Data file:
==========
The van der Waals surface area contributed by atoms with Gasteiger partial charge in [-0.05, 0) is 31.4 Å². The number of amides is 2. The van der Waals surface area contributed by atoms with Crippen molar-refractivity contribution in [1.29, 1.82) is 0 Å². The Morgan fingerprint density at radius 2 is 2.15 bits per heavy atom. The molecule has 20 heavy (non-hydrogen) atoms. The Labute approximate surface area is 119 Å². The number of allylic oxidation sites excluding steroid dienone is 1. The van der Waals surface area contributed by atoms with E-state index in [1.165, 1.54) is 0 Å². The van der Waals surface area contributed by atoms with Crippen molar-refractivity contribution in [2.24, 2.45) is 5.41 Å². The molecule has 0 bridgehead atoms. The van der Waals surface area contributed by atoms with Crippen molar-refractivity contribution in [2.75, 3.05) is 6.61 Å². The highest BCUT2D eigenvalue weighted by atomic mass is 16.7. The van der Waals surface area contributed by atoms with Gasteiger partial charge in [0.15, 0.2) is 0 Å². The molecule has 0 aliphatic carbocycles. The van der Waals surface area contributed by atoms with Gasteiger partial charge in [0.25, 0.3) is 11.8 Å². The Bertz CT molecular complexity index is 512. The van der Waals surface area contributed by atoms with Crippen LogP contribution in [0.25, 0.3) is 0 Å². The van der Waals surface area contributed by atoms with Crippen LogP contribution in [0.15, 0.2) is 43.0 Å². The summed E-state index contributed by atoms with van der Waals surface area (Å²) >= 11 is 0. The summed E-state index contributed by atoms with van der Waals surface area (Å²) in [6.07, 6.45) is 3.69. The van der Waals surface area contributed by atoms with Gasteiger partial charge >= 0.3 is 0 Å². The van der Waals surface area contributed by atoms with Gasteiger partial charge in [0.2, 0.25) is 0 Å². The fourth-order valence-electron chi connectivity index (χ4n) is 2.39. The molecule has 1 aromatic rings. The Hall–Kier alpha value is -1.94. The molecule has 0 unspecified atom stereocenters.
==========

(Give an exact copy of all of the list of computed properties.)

The van der Waals surface area contributed by atoms with Gasteiger partial charge in [-0.05, 0) is 31.4 Å². The number of amides is 2. The van der Waals surface area contributed by atoms with Crippen molar-refractivity contribution in [1.29, 1.82) is 0 Å². The Morgan fingerprint density at radius 2 is 2.15 bits per heavy atom. The molecule has 20 heavy (non-hydrogen) atoms. The Labute approximate surface area is 119 Å². The number of allylic oxidation sites excluding steroid dienone is 1. The van der Waals surface area contributed by atoms with E-state index in [1.165, 1.54) is 0 Å². The van der Waals surface area contributed by atoms with Crippen molar-refractivity contribution in [2.24, 2.45) is 5.41 Å². The molecule has 0 bridgehead atoms. The van der Waals surface area contributed by atoms with Crippen molar-refractivity contribution in [2.75, 3.05) is 6.61 Å². The highest BCUT2D eigenvalue weighted by atomic mass is 16.7. The van der Waals surface area contributed by atoms with Gasteiger partial charge in [0.15, 0.2) is 0 Å². The molecule has 0 aliphatic carbocycles. The van der Waals surface area contributed by atoms with Gasteiger partial charge in [0.25, 0.3) is 11.8 Å². The Bertz CT molecular complexity index is 512. The van der Waals surface area contributed by atoms with Crippen LogP contribution in [0.25, 0.3) is 0 Å². The van der Waals surface area contributed by atoms with Crippen LogP contribution in [0.15, 0.2) is 43.0 Å². The summed E-state index contributed by atoms with van der Waals surface area (Å²) >= 11 is 0. The summed E-state index contributed by atoms with van der Waals surface area (Å²) in [6.07, 6.45) is 3.69. The van der Waals surface area contributed by atoms with Gasteiger partial charge >= 0.3 is 0 Å². The van der Waals surface area contributed by atoms with Gasteiger partial charge in [0.2, 0.25) is 0 Å². The fourth-order valence-electron chi connectivity index (χ4n) is 2.39. The molecule has 1 aromatic rings. The Hall–Kier alpha value is -1.94. The molecule has 0 unspecified atom stereocenters.